Steve, > -----Original Message----- > From: Steven Archambault [mailto:archstevej@gmail.com] > Sent: 02 July 2009 22:41 > To: statalist@hsphsun2.harvard.edu; Schaffer, Mark E > Cc: austinnichols@gmail.com; Alfred.Stiglbauer@oenb.at > Subject: Re: st: RE: Hausman test for clustered random vs. > fixed effects (again) > > Mark, > > I should have commented on this earlier, but when I eye the > coefficients for both the FE and RE results, I see that some > of them are quite different from one another. However, the > xtoverid result suggests RE is the one to use. Does anybody > see this as a problem? The numerator of the Hausman wald test > is the difference in coefficients of the two models. Is this > not missed in the xtoverid approach? A few things here: - The "xtoverid approach" in this case is **identical** to the traditional Hausman test in concept. They are both vector-of-contrast tests, the contrast being between the 9 FE and RE coefficients. The **only** difference in this case between the GMM stat reported by -xtoverid- and the traditional Hausman stat is that the former is cluster-robust. In addition to the references on this point that I cited in my previous posting, you should also check out Ruud's textbook, "An Introduction to Classical Econometric Theory". - The test has 9 degrees of freedom because 9 coefficients are being contrasted jointly. This means that some can indeed be quite different, but if the others are very similar then a test of the joint contrasts can be statistically insignificant. - The p-value reported by -xtoverid- is 10%, which a little worrisome. If you were to do a vector-of-contrast tests focusing on a subset of coefficients instead of all 9 (not supported by -xtoverid- but do-able by hand), you could well find that you reject the null at 5% or 1% or whatever. I don't think it's straightforward to conclude that RE is the estimator of choice. Hope this helps. Cheers, Mark > > I am posting my regression results to show what I am talking > about more clearly. > > Thanks for your input. > -Steve > > > Fixed-effects (within) regression Number of obs > = 404 > Group variable: id_code_id Number of > groups = 88 > > R-sq: within = 0.2304 Obs per > group: min = 1 > between = 0.4730 > avg = 4.6 > overall = 0.4487 > max = 7 > > F(9,87) > = 2.47 > corr(u_i, Xb) = -0.9558 Prob > F > = 0.0148 > > (Std. Err. adjusted for 88 > clusters in id_code_id) > -------------------------------------------------------------- > ---------------- > | Robust > lnfd | Coef. Std. Err. t P>|t| [95% > Conf. Interval] > -------------+------------------------------------------------ > ---------- > -------------+------ > lags | -.0267991 .0185982 -1.44 0.153 -.063765 > .0101668 > lagk | .0964571 .0353269 2.73 0.008 > .0262411 .166673 > lagp | .2210296 .1206562 1.83 0.070 > -.0187875 .4608468 > lagdr | -.0000267 .0000251 -1.06 0.291 -.0000767 > .0000232 > laglurb | .3483909 .1234674 2.82 0.006 .102986 > .5937957 > lagtra | .1109513 .1267749 0.88 0.384 > -.1410275 .3629301 > lagte | .0067764 .004166 1.63 0.107 > -.0015039 .0150567 > lagcr | .0950221 .0683074 1.39 0.168 > -.0407463 .2307905 > lagp | .0343752 .1291378 0.27 0.791 > -.2223001 .2910506 > _cons | 4.316618 1.996618 2.16 0.033 > .348124 8.285112 > -------------+------------------------------------------------ > ---------- > -------------+------ > sigma_u | .44721909 > sigma_e | .0595116 > rho | .98260039 (fraction of variance due to u_i) > -------------------------------------------------------------- > ---------------- > > > > Random-effects GLS regression Number of obs > = 404 > Group variable: id_code_id Number of > groups = 88 > > R-sq: within = 0.1792 Obs per > group: min = 1 > between = 0.5074 > avg = 4.6 > overall = 0.5017 > max = 7 > > Random effects u_i ~ Gaussian Wald chi2(9) > = 48.97 > corr(u_i, X) = 0 (assumed) Prob > chi2 > = 0.0000 > > (Std. Err. adjusted for > clustering on id_code_id) > -------------------------------------------------------------- > ---------------- > | Robust > lnfd | Coef. Std. Err. z P>|z| [95% > Conf. Interval] > -------------+------------------------------------------------ > ---------- > -------------+------ > lags | -.01138 .0135958 -0.84 0.403 -.0380274 > .0152673 > lagk | .0115314 .0180641 0.64 0.523 > -.0238735 .0469363 > lagp | .2551701 .119322 2.14 0.032 > .0213033 .4890369 > lagdr | -6.17e-06 .0000153 -0.40 0.686 -.0000361 > .0000238 > laglurb | .0657802 .0153923 4.27 0.000 .0356119 > .0959486 > lagtra | .0022183 .0579203 0.04 0.969 > -.1113034 .11574 > lagte | .0048012 .0016128 2.98 0.003 > .00164 .0079623 > lagcr | .1051833 .045994 2.29 0.022 > .0150368 .1953298 > lagp | .184373 .1191063 1.55 0.122 > -.0490711 .4178171 > _cons | 9.071133 .2322309 39.06 0.000 > 8.615968 9.526297 > -------------+------------------------------------------------ > ---------- > -------------+------ > sigma_u | .10617991 > sigma_e | .0595116 > rho | .76095591 (fraction of variance due to u_i) > -------------------------------------------------------------- > ---------------- > > . xtoverid; > > Test of overidentifying restrictions: fixed vs random effects > Cross-section time-series model: xtreg re robust > Sargan-Hansen statistic 14.684 Chi-sq(9) P-value = 0.1000 > > > > > > On Sat, Jun 27, 2009 at 11:31 AM, Schaffer, Mark > E<M.E.Schaffer@hw.ac.uk> wrote: > > Steve, > > > >> -----Original Message----- > >> From: owner-statalist@hsphsun2.harvard.edu > >> [mailto:owner-statalist@hsphsun2.harvard.edu] On Behalf Of Steven > >> Archambault > >> Sent: 27 June 2009 00:26 > >> To: statalist@hsphsun2.harvard.edu; austinnichols@gmail.com; > >> Alfred.Stiglbauer@oenb.at > >> Subject: st: Hausman test for clustered random vs. fixed effects > >> (again) > >> > >> Hi all, > >> > >> I know this has been discussed before, but in STATA 10 > (and versions > >> before 9 I understand) the canned procedure for Hausman test when > >> comparing FE and RE models cannot be run when the data > analysis uses > >> clustering (and by default corrects for robust errors in STATA 10). > >> This is the error received > >> > >> "hausman cannot be used with vce(robust), vce(cluster cvar), or > >> p-weighted data" > >> > >> My question is whether or not the approach of using xtoverid to > >> compare FE and RE models (analyzed using the clustered and > by default > >> robust approach in STATA 10) is accepted in the literature. This > >> approach produces the Sargan-Hansen stat, which is typically used > >> with analyses that have instrumentalized variables and need an > >> overidentification test. For the sake of publishing I am > wondering if > >> it is better just not to worry about heteroskedaticity, and avoid > >> clustering in the first place (even though > heteroskedaticity likely > >> exists)? Or, alternatively one could just calculate the > Hausman test > >> by hand following the clustered analyses. > >> > >> Thanks for your insight. > > > > It's very much accepted in the literature. In the -xtoverid- help > > file, see especially the paper by Arellano and the book by Hayashi. > > > > If you suspect heteroskedasticity or clustered errors, > there really is > > no good reason to go with a test (classic Hausman) that is > invalid in > > the presence of these problems. The GMM -xtoverid- approach is a > > generalization of the Hausman test, in the following sense: > > > > - The Hausman and GMM tests of fixed vs. random effects > have the same > > degrees of freedom. This means the result cited by Hayashi > (and due > > to Newey, if I recall) kicks in, namely... > > > > - Under the assumption of homoskedasticity and independent > errors, the > > Hausman and GMM test statistics are numerically identical. > Same test. > > > > - When you loosen the iid assumption and allow > heteroskedasticity or > > dependent data, the robust GMM test is the natural generalization. > > > > Hope this helps. > > > > Cheers, > > Mark (author of -xtoverid-) > > > >> * > >> * For searches and help try: > >> * http://www.stata.com/help.cgi?search > >> * http://www.stata.com/support/statalist/faq > >> * http://www.ats.ucla.edu/stat/stata/ > >> > > > > > > -- > > Heriot-Watt University is a Scottish charity registered > under charity > > number SC000278. > > > > > > * > > * For searches and help try: > > * http://www.stata.com/help.cgi?search > > * http://www.stata.com/support/statalist/faq > > * http://www.ats.ucla.edu/stat/stata/ > > > -- Heriot-Watt University is a Scottish charity registered under charity number SC000278. * * For searches and help try: * http://www.stata.com/help.cgi?search * http://www.stata.com/support/statalist/faq * http://www.ats.ucla.edu/stat/stata/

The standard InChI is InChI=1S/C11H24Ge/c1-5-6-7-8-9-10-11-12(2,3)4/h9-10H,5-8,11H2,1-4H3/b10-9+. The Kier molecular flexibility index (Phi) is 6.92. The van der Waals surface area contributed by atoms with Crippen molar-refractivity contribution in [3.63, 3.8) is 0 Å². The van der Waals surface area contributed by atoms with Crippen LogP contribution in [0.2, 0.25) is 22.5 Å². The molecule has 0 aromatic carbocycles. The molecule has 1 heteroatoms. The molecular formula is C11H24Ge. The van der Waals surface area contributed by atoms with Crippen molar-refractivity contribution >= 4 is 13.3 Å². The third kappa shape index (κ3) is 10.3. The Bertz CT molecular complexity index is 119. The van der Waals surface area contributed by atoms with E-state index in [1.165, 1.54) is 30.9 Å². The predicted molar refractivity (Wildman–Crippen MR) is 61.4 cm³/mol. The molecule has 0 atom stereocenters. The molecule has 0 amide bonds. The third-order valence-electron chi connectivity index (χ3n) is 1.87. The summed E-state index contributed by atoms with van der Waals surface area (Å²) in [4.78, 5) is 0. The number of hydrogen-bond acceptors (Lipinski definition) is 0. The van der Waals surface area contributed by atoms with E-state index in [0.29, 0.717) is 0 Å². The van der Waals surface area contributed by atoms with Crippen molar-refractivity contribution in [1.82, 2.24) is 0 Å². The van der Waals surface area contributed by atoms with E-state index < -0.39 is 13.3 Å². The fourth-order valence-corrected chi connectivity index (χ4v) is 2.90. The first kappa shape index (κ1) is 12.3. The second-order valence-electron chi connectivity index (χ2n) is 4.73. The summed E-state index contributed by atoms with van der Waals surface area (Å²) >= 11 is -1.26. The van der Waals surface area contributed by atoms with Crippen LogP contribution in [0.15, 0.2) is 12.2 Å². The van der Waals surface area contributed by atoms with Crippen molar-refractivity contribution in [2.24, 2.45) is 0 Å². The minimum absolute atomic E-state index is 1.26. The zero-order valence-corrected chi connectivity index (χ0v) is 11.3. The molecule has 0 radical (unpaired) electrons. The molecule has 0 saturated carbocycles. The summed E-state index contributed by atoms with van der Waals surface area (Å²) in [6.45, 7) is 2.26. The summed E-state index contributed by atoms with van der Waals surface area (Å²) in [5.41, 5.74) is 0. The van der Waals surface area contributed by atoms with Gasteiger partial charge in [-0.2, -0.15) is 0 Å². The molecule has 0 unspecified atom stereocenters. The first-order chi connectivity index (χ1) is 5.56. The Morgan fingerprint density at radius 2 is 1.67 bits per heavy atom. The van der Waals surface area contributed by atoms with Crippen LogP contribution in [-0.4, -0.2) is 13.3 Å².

**References**:**Re: st: RE: Hausman test for clustered random vs. fixed effects (again)***From:*Steven Archambault <archstevej@gmail.com>